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Hazardous Material Reduction in Printed Circuit Boards

Hazardous Material Reduction in Printed Circuit Boards

Lead-tin solder was the industry standard for creating electrical bonds between components for many years. However, due to research on the dangers of hazardous materials utilized in electronics manufacturing, governments worldwide have taken action to reduce industry reliance on environmentally unfriendly processes and materials.

Perhaps the most sweeping change occurred in 2006 with the European Union Restriction of Hazardous Substances directive. This banned numerous hazardous metals and chemicals used in electronics manufacturing. As a result, engineers had to find new techniques to manufacture goods or face substantial fines. Additionally, consumers are willing to pay up to 10% more for "green" goods.

Hazardous materials in electronics constitute a substantial cost to both process and dispose of. Lead, mercury, hexavalent chromium, polybrominated biphenyls, and polybrominated diphenyl ethers are all common materials that must be reduced whenever possible to comply with EPA mandates, EU directives, and consumer demand. Additionally, the reduction of hazardous material usage reduces disposal costs significantly. There is a reduced need to certify and test operators on hazardous materials, reduced waste treatment and monitoring, and simplification of recycling programs.

Changing materials may result in unexpected operation of PCBs. Design engineers must be aware of electromagnetic shielding changes from removing materials such as hexavalent chrome coating from electroplated shielding sheaths. PCB surface finish changes may result in the necessity of re-tuning the PCB to prevent extra capacitance coupling or inductance changes from shifting the electromagnetic susceptibility of the board in both AC and DC systems.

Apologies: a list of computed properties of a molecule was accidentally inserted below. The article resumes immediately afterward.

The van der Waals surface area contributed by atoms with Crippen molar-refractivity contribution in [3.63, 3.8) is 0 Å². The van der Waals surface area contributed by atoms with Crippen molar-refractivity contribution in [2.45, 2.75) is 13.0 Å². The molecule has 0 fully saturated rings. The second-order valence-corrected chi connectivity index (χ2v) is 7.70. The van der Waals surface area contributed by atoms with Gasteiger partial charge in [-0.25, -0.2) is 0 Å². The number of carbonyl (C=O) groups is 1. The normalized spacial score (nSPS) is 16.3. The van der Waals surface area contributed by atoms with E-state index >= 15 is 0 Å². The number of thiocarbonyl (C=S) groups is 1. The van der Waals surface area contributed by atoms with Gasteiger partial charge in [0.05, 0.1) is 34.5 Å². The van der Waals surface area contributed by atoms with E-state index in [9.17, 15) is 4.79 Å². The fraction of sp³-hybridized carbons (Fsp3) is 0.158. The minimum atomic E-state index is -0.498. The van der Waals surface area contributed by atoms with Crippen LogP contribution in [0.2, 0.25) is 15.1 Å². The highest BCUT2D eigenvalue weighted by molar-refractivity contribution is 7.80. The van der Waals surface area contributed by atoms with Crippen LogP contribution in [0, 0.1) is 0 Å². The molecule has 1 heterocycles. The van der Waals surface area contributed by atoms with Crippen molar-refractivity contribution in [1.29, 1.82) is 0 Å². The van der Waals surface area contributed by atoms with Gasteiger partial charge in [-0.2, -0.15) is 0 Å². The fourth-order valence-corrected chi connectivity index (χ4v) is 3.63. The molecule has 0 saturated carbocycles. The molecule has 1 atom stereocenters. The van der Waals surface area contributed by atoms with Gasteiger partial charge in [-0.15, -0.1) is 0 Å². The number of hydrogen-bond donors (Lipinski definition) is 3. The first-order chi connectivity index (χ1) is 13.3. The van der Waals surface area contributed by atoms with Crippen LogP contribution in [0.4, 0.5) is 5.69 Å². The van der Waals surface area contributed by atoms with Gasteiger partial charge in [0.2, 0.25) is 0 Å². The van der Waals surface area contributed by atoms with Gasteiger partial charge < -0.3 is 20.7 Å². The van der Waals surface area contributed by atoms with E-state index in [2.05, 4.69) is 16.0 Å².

Table of Operating Conditions

As PCBs typically involve high clock speeds, these high-frequency signals are susceptible to transfer function changes due to resistance changes from changing connector materials. Trace interconnect material changes may also result in race condition formation due to increased propagation delays due to increased filtering of the leading edge of signal pulses.

Additionally, changing connect materials may result in impedance mismatches with external sources. This will result in undesirable signal filtering through the connection terminal. Design engineers must ensure that all material changes come with a subsequent impedance-matching evaluation. Another unexpected change due to removing hazardous materials from a PCB is charge coupling. Some control circuits use magnetic field coupling to provide feedback for control circuitry.

This coupling may be lost by altering the feature's magnetic permeability. Similar results may happen with electric field coupling as well.
Implementation of lead-free soldering is a topic of great interest to design engineers seeking to expand into ROHS-compliant markets while also seeking to reduce waste streams and hazardous constituent monitoring.

Unfortunately, viscoplastic variances between lead-free solders have a high potential for material failure. Viscoplastic behavior is of most significant concern during moderate stress over long periods. As a result, design engineers face particular challenges in this material substitution. An additional complication is that the thermal cycling of solder joints results in increased strain introduction to the joint. Design engineers must consider operating environments and select lead-free solders based on the environment and expected thermal cycling experienced by the product.


Cohen, A., 2015, Prototype to Product: A Practical Guide for Getting to Market, O'Reilly, Boston, USA.

Shina, S., 2008, Green Electronics Design and Manufacturing: Implementing Lead-Free and RoHS-Compliant Global Products, McGraw-Hill, New York, USA.